A new book released in Poland claims that former Solidarity leader and Nobel laureate Lech Walesa was a communist spy. The allegations have sparked curiosity among Poles, and have some up in arms.
Walesa has denied the allegations and is threatening legal action against the authors
Hundreds lined up outside Warsaw bookstores on Monday, June 23, to snatch up copies of the 700-page book, written by historians Slawomir Cenckiewicz and Piotr Gontarczyk.
The book claims to have new evidence that Walesa was an informer for Poland's communist-era secret service from 1970 to 1976 while working at the Gdansk shipyards. He allegedly used the code name "Bolek."
"Life is complicated sometimes," said co-author Gontarczyk, as reported by German broadcaster ARD. "He was a young deckhand then. And according to our documents he started to work for the secret police in the 1970s.
"No one is questioning that that he's one of the most important figures of the 20th century," he added.
Court had declared Walesa not guilty
Walesa, who served as president of Poland after the fall of communism from 1990 to 1995, has denied the allegations and called the institute's authors "fanatics" with libellous claims. He has threatened legal action and said he will soon release his own book to tell his side of the story.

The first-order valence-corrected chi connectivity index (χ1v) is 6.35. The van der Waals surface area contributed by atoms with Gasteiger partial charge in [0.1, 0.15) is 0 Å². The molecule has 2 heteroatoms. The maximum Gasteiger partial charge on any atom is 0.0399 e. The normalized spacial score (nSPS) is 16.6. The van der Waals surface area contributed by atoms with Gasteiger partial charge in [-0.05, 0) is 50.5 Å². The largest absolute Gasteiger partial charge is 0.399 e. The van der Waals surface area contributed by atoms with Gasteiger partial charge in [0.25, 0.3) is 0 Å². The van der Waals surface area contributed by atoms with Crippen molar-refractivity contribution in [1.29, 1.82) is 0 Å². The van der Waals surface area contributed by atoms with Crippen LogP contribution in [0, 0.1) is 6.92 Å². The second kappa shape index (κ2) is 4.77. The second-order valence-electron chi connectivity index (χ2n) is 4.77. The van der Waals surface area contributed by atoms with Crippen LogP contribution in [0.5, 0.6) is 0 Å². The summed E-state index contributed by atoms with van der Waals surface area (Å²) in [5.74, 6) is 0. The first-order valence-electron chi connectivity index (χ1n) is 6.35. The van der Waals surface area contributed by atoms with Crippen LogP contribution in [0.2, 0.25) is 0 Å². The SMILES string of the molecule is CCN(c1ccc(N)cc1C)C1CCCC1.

Although similar rumors have circulated for decades, the book brought the debate to a head and has sparked controversy in Polish politics.
Walesa became a hero worldwide after he led a strike at the shipyards against Poland's communist regime in 1980, helping bring down communism at the end of the decade. He was awarded the Nobel Peace Prize in 1983.
During his presidency in 2000, Walesa won a court ruling that said he was not a spy. But opponents, including Polish President Lech Kaczynski, say they know he had worked for communists.
Walesa, center, helped found the Solidarity movement in 1980
Critics see political motivation behind book
Many see the allegations as tactics used by right-wing politicians for political gain. In a recent survey conducted by Polish daily Dziennik, 43 percent said they did not believe the former president worked with the secret police.
Former Solidarity activist Wladyslaw Frasyniuk said, according to ARD, "People who spit on history and its authorities are just riffraff. These people haven't done anything to achieve an independent Poland."
The book sparked wide public interest and dominated last week's newspapers and talk shows in Poland.
Jan Baraniecki was one of the few who managed to get a copy of the book on Monday before they sold out. He said he wasn't interested in finding proof of Walesa's innocence or guilt.
"For me it's not important if he was an agent or not. I want to read the book," he said. "There's been too much discussion and only 4,000 books printed. Someone wants to hide something so Poles won't know the whole truth."